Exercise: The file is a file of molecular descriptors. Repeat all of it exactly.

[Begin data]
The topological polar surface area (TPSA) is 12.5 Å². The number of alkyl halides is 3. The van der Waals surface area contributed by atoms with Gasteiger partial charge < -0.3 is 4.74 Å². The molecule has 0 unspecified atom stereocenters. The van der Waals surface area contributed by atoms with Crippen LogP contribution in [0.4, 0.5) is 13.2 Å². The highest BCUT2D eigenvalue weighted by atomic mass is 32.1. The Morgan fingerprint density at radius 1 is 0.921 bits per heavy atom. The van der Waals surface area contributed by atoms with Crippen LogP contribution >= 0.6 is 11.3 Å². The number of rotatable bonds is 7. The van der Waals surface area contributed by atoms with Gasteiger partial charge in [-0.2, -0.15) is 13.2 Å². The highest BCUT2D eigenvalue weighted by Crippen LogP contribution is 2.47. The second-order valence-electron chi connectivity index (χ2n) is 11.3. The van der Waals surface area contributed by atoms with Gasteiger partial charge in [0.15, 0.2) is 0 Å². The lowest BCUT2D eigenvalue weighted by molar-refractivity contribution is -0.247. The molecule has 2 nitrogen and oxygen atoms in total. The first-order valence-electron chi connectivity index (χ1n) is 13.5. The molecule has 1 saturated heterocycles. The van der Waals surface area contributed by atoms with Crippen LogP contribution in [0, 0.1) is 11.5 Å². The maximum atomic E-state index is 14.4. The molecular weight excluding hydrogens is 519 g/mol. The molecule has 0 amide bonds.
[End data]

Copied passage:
The topological polar surface area (TPSA) is 12.5 Å². The number of alkyl halides is 3. The van der Waals surface area contributed by atoms with Gasteiger partial charge < -0.3 is 4.74 Å². The molecule has 0 unspecified atom stereocenters. The van der Waals surface area contributed by atoms with Crippen LogP contribution in [0.4, 0.5) is 13.2 Å². The highest BCUT2D eigenvalue weighted by atomic mass is 32.1. The Morgan fingerprint density at radius 1 is 0.921 bits per heavy atom. The van der Waals surface area contributed by atoms with Crippen LogP contribution >= 0.6 is 11.3 Å². The number of rotatable bonds is 7. The van der Waals surface area contributed by atoms with Gasteiger partial charge in [-0.2, -0.15) is 13.2 Å². The highest BCUT2D eigenvalue weighted by Crippen LogP contribution is 2.47. The second-order valence-electron chi connectivity index (χ2n) is 11.3. The van der Waals surface area contributed by atoms with Gasteiger partial charge in [0.15, 0.2) is 0 Å². The lowest BCUT2D eigenvalue weighted by molar-refractivity contribution is -0.247. The molecule has 2 nitrogen and oxygen atoms in total. The first-order valence-electron chi connectivity index (χ1n) is 13.5. The molecule has 1 saturated heterocycles. The van der Waals surface area contributed by atoms with Crippen LogP contribution in [0, 0.1) is 11.5 Å². The maximum atomic E-state index is 14.4. The molecular weight excluding hydrogens is 519 g/mol. The molecule has 0 amide bonds.